Green Turtle Dreaming records the complex traditional relationships and mythology of the turtle in indigenous communities of Australia and neighbouring islands in the Indonesian archipelago. Images and sounds drawn from contemporary life explore the ancient roots and belief systems of these diverse communities. The bilingual project celebrates common links whilst acknowledging the distinct cultural practice and traditions of the many people who have contact with this migratory species. Green Turtle Dreaming came to reflect an understanding of the turtle to be far more than a source of food - it documented human tragedy, experiences of earthquake, tsunami, displacement, shipwreck and the turtle's role as the hero, the rescuer and the wise one.
The project involved–as a priority–communities in which resources are limited, and not who usually included in formal cultural exchanges. The visits to each site was by invitation of the communities. Interested artists, musicians and elders offered material that they are comfortable to have included in the project. At all stages contributing communities have monitored the use, placement and interpretation of all visual and sound material collected.
Preparation for visits was initiated through the appropriate channels in each country. Extensive discussion and planning in Indonesia and Australia has been essential at all levels of government, with non-government organisations and with individuals working in marine science, the arts, education and conservation.
The time required to establish relationships, source additional development and touring funding, acquire new skills, return all recordings to all participants, clear copyright, organise an exhibition tour, design catalogues etc has seen the project run from 2002-2005.
The exhibition was designed to be of interest to larger urban audiences and to the remote communities who so generously shared their stories and songs. It opened at the Western Australian Museum in Perth and has since travelled to the Geraldton Museum, Kalgoorlie Museum and the Sarawak Museum in Malaysia. In 2006 it will travel to the Munupi Arts Centre on Melville Island, the Cairns Regional Art Gallery, Gab Titui Cultural Centre on Thursday Island, the Darnley Island Cultural Centre and the Geelong Gallery.
The project has become a vehicle for community cultural development, education and environmental conservation addressing issues of bio-diversity, indigenous rights, traditional relationships with endangered species and role of stories in oral history. This is the first time artists, musicians and storytellers from the Eastern islands of Indonesia have participated in an arts-based project with Australia. Links are well established with Java, Bali, Sumatra and Sulewesi but there has been little interest in Eastern Indonesia - its isolation and lack of infrastructure are a challenge and a barrier to the development of such links. Many of the stories contributed came from the older people generously sharing an inner knowledge with those outside the community. Sadly much of the material collected documenting significant stories, songs and images is at risk of being lost as television assumes the role of storyteller. The interest of outsiders in the stories generated great pride and has helped to reinforce their value within the communities.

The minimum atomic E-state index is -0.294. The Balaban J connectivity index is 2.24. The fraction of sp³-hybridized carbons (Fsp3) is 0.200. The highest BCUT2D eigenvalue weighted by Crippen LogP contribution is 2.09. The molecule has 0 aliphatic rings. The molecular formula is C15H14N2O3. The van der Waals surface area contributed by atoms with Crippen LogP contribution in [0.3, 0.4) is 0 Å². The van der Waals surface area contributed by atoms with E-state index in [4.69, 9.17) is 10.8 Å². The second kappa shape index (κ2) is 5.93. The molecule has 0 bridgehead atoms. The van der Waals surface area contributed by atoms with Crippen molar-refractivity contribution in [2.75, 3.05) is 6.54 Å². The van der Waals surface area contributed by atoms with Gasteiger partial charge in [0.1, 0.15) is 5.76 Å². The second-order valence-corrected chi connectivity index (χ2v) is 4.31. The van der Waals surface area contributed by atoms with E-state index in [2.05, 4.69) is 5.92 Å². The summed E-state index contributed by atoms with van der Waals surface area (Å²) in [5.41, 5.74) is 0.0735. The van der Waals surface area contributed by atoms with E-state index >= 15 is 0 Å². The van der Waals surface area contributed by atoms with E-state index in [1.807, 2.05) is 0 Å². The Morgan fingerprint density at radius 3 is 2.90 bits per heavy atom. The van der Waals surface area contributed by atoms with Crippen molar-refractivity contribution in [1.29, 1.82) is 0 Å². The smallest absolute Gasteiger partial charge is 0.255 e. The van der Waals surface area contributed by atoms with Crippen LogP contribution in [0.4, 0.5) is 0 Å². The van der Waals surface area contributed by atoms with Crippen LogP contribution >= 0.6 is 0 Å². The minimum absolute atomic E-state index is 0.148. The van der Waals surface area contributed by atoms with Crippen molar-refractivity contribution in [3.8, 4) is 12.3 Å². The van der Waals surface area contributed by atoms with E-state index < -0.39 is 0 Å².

The richness of the stories is their importance to each of the communities today. The Balinese, Bugis, Bajo and the people of Sumba, Alor, Komodo, Palue, Melville, Darnley and Christmas Island communities are in constant change. International politics, changing boundaries and mass communication have imposed great change upon the many peoples who have settled the remote islands connected by the Southern Equatorial currents. Issues of fishing rights, displacement and the guardianship of the sea challenge all; the fisherman, the weaver and the elders in each of the communities. The stories illustrate the law of the elders and are a reminder of the universal need for balance.
Australia sits on the edge of a vibrant and creative arts community who exists independently of Australia. This project offers a collaborative model for working across cultural and economic barriers where artists and musicians working in neighbour countries encounter the huge economic gulf between themselves and wealthy neighbours. Central to the Green Turtle Dreaming project was a vision for greater and broader mutual understanding between communities in Australia and Indonesia and for increased awareness in both countries of the fragile state of our shared environment. Green Turtle Dreaming was created at a grass roots level but has found an audience in museums across Australia and the region.
Green Turtle Dreaming is a pilot project for the Australia-Indonesia Arts and Community Program, supported by the Australia Council and Asialink with further support to develop the project provided by Myer Foundation, The Mullum Trust and The Wettenhall Foundation, Arts Victoria and Visions Australia.
The concept for the project originated with artist Susan Barlow, musician/ composer Melanie Humphrey and NAATI translator Richard Barlow. It was the generosity and support of the communities on Christmas Island, Melville Island, Darnley Island and the many small islands of Eastern Indonesia that enabled the project to exist. These are their stories.
In May 2005 Green Turtle Dreaming Project was awarded a Museums Australia Publication Design Award for the exhibition catalogue and a Museums Australia Victoria Museums Industry Recognition Award for project management.
|Migration Map , Susan Barlow. Watercolour.|
|Melanie Humphrey recording Frans Lars playing Sasando, (Flores)|